Detroit – after 50 years of Democrat leadership
Megyn Kelly: On the subject of race, are we better off today that seven years ago?
Tavis Smiley: I’m not sure we are and I think ultimately the president missed a moment… On every leading economic issue, in the leading economic issues Black Americans have lost ground in every one of those leading categories. So in the last ten years it hasn’t been good for black folk. This is the president’s most loyal constituency that didn’t gain any ground in that period.
Via The Kelly File:
Black voters have suffered the most under Democratic leadership – and everyone knows it.
Today in a USA today column Tavis Smiley argues that Hillary Clinton may not have a lock on black voters.
USA Today reported:
The conventional wisdom is that black voters have forgiven the Clintons for their attempt to diminish Obama’s 2008 presidential campaign, and this time around, they’ve got Hillary’s back. Except everyone knows that in this presidential election cycle, conventional wisdom left the building long before the train ever left the station. Something tells me that if Donald Trump is indeed the Republican nominee, it might be a miscalculation for Democrats to assume that black voters are a lock for their nominee, even with the first black president and Barack Obama both campaigning for her.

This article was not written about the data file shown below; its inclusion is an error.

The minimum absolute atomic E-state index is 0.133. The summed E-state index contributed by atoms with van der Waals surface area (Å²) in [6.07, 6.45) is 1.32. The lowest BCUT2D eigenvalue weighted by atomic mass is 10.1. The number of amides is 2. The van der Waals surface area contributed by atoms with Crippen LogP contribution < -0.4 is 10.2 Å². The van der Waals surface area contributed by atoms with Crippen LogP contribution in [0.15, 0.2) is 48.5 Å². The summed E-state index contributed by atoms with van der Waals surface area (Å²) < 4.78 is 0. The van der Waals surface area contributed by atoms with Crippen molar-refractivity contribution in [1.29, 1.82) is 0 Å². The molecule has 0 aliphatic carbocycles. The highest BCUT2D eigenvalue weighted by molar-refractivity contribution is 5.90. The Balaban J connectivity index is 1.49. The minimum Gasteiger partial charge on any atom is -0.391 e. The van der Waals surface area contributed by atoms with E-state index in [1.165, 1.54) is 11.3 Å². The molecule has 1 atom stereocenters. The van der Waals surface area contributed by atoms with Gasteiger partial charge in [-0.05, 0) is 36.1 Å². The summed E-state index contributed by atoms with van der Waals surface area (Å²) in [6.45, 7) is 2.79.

For starters, charisma, charm and likeability aren’t transferable. While the chance to elect the first woman president is indeed tantalizing for many, in black America specifically, it’s not exactly the same as watching an African-American first family taking up residence at 1600 Pennsylvania Ave. Indeed, even women haven’t as yet rallied en masse around Hillary the way black folk did around Obama.
Second, the number of everyday black voters who we assume will dismiss Trump because of his anti-immigrant and anti-Muslim attacks might well be inflated. While I certainly have had my say about Trump being a “religious and racial arsonist” (and he responded quickly on Twitter), not everyone in black America agrees with me…
…Third, though it is true that black/brown political coalitions have had strategic successes, it is also true that there have been plenty of other occasions where the interests of black and brown voters didn’t exactly align. In California where I live, Latinos are still smarting from the lack of black voter support in 1994 to help defeat the anti-immigrant Proposition 187. At best, it’s a big assumption to think that both the black political establishment and everyday black voters share the same sentiment on Trump’s anti-immigrant stance. Scary, but honestly, I’m not so sure.